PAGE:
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Neuroendocrinological findings in patients with substance and non-substance related addictive disorders
08 August 2017 (online)
The brain-derived neurotrophic factor (BDNF) plays an important role in neurotransmitter release and synaptic plasticity and has been hypothesized to be involved in the development and maintenance of addictive disorders. Also, alterations in secretion of stress hormones within the hypothalamic-pituitary-adrenal (HPA) axis have repeatedly been found in substance-related addictive disorders. It has been suggested that glucocorticoids might modulate behavioural responses to substances of abuse. Therefore, we investigated alterations of BDNF expression and HPA axis activity in non-substance-related addictive disorders, i.e. pathological gambling (PG) and Internet use disorder (IUD).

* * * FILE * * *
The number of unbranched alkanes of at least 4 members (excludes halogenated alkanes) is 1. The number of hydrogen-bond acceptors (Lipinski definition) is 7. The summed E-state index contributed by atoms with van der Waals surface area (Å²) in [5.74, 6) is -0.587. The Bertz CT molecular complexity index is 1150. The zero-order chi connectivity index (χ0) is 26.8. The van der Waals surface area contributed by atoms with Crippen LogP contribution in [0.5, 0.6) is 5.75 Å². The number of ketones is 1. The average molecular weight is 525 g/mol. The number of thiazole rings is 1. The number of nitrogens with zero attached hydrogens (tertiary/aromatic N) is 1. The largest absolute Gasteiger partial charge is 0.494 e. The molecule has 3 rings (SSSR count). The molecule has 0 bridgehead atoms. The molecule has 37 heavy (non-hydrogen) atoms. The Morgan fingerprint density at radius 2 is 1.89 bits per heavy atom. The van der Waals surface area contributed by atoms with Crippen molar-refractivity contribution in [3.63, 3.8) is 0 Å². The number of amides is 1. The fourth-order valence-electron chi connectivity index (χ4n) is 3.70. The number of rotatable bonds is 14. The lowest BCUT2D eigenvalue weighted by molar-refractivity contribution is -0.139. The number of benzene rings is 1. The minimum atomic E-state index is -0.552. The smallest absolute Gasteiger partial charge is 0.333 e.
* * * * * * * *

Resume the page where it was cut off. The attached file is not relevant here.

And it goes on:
We measured serum BDNF levels, plasma levels of copeptin, a vasopressin (AVP) surrogate marker, adrenocorticotropic hormone (ACTH) and cortisol in male patients with PG (n = 14), IUD (n = 11) and carefully matched healthy controls for PG (n = 13) and IUD (n = 10).
BDNF serum levels were significantly increased in patients with PG in comparison to healthy control subjects (p = 0.016). Furthermore, cortisol plasma levels correlated negatively with the PG-YBOCS total severity score (r2=-0.626, p = 0,039) in patients with PG. There was no significant difference in BDNF serum levels of patients with IUD in comparison to control subjects. Plasma levels of copeptin, ACTH and cortisol in patients with PG and IUD did not differ among groups.
These preliminary results might suggest that the pathophysiology of PG shares some characteristics with substance-related addictive disorders on a neuroendocrinological level, whereas those similarities could not be observed in IUD.